In response, Atrium filed a lawsuit against HIC alleging the insurer violated its duty of good faith and fair dealing by rejecting the hospital’s claim.  According to Atrium, HIC rejected the claim in bad faith by not conducting a reasonable review of the situation before issuing a denial of coverage.  HIC responded that it conducted and adequate and reasonable analysis of the claim as to meet industry standards of coverage on claims requesting legal defense.  In an effort to support its position, HIC called an attorney as an insurance coverage expert witness to tell the court that the insurer met its duty of good faith and fair dealing by conducting a sufficient investigation into Atrium’s claim.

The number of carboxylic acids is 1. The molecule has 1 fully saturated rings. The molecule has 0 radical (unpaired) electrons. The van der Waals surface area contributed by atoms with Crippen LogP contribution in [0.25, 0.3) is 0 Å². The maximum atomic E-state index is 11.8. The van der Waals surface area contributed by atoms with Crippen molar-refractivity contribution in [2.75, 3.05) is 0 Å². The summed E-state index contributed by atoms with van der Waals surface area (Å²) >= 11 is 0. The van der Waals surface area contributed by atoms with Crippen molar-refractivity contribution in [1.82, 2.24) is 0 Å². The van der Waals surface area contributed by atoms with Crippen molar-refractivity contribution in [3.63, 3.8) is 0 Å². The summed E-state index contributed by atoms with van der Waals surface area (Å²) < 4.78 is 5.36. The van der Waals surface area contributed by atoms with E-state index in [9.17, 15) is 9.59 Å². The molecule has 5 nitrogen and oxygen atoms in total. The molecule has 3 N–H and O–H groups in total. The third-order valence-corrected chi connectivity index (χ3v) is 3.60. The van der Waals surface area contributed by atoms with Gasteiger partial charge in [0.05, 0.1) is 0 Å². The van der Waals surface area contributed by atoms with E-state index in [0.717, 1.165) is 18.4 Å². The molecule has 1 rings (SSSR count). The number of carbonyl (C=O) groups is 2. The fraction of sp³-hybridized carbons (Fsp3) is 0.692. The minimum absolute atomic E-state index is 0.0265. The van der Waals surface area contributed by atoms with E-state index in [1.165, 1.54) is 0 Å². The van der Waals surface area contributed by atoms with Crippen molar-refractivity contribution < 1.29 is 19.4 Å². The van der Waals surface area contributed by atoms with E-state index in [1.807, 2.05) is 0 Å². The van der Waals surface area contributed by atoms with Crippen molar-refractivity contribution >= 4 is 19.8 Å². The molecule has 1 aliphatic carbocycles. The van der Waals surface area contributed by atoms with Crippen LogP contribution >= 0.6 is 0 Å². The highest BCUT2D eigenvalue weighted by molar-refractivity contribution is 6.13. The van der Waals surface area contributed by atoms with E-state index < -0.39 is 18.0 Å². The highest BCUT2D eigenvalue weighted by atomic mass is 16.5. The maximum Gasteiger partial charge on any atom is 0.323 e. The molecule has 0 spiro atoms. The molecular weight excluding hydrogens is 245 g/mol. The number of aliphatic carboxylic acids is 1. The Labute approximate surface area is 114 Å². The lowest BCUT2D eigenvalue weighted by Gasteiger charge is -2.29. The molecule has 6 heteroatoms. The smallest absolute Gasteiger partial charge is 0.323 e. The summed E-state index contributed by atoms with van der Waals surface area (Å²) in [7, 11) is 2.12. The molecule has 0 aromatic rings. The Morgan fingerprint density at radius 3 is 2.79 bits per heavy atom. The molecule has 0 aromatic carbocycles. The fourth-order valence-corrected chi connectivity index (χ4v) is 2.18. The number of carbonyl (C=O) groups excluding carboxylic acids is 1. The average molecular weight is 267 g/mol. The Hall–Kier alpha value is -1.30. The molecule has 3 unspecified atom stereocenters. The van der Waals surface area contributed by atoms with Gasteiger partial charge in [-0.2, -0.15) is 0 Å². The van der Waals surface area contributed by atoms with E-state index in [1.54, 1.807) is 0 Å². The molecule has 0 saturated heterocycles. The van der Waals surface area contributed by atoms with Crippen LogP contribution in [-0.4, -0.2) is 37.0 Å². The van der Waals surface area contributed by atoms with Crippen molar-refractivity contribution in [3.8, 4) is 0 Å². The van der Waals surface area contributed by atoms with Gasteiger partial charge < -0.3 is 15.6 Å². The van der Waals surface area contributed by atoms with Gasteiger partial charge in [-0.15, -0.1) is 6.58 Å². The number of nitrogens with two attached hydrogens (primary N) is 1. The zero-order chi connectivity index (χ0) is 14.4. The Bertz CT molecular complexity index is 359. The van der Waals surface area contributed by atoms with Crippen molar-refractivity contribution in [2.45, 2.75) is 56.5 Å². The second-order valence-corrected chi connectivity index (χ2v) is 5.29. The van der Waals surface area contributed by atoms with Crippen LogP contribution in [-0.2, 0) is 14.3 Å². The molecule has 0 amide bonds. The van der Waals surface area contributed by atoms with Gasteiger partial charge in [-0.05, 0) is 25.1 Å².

Report from Insurance Attorney Expert Witness Contested

HIC submitted Michael Huddleston, an attorney with more than 30 years experience in insurance law, as an expert witness.  According to Huddleston’s report, HIC had a reasonable explanation for denying coverage under the “controlling legal concepts applicable under Texas law.”  Huddleston supported this claim by reviewing the relevant legal standard of bad faith claim denial under Texas law, and explaining that HIC did not take any steps that are outside of accepted common practice among insurance carriers which deny coverage based on the prior knowledge exception.  Huddleston’s expert witness report was written to help jurors understand the standard of “reasonableness” under Texas insurance law, and support the defendant’s position that it did not act in bad faith when denying Atrium’s claim.